Where do elements go?

As a response to Carst van der Molen, who commented on my latest article, I've written some tests to check where HTML elements go when you're leaving out HTML, HEAD and BODY tags.

I’m using the word “tags”, because it are, in fact, only the tags that are left out of the document. The actual elements are inserted by the user agent.

Carst van der Molen made the following interesting statement:

Besides, I don’t think you have any control what goes in the head and what goes in the body, which can be relevant for JavaScript execution if I’m not mistaken.

I’ve written some quick tests to see what exactly happens to elements when you leave out the popular containing tags.

The first one can be found here. The source is not very complicated, check it out to see what happens in detail. In summary; I’ve added some random elements to the document and a simple piece of Javascript loops through every element that exists inside the HEAD element, after which it prints the nodeName of that childnode to the document.

Test results for Firefox

Interestingly, it apparently just makes some educated guesses of what goes where. SCRIPT elements for example, go inside the HEAD by default. Even if the SCRIPT element resides at the very bottom of the document source!. The same is true for STYLE elements.

Test results for Safari

Safari gives back some odd results. The SCRIPT elements do not show up in the HEAD element! To make it sure they really aren’t there, I’ve written another script. In Firefox, the word “SCRIPT” gets printed two times. In Safari, the page remains empty.

This was very unexpected to me, and I still don’t really understand why this happens.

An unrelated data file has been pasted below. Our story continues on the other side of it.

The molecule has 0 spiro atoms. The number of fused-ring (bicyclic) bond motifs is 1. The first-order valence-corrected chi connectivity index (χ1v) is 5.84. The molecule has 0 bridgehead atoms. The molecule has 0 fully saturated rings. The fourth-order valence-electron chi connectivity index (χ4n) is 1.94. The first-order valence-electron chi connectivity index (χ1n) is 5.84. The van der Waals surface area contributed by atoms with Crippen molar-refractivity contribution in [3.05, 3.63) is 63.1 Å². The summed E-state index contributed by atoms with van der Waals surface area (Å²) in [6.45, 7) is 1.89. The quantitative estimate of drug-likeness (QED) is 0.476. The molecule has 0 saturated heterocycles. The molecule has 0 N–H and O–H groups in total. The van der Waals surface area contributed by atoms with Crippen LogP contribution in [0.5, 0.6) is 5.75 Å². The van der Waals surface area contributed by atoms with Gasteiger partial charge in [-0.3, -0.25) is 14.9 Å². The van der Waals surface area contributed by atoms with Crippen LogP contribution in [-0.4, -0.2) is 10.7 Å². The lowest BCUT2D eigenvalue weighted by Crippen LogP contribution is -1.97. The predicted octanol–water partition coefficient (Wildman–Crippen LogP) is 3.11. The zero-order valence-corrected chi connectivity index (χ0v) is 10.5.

Test results for Internet Explorer

IE versions 5, 6 and 7 all give the same results as Firefox.

Test results for Opera

Opera does not give any results. It shows an empty document. This probably means it’s a little more strict when reading the DOM than other browsers and does not make the left-out elements available to Javascript.

Final results

It looks like Carst had a fair point when questioning the control one’s having over where elements go. The best thing to do is probably just to add the HTML, HEAD and BODY tags to your document when writing HTML. On the other hand; I can’t think of much examples where I absolutely need to know whether elements exist in the HEAD or the BODY. 9 times out of 10 I reference elements either by tag-name or id.

In conclusion I want to point out that the W3C validator makes the same educated guesses Firefox makes. Validate the following example and you’ll see the validator tells you it’s an invalid document (due to a STYLE element being placed outside the HEAD element). If, however, the STYLE element comes before any other element that is considered to reside inside the BODY, it does actually validate.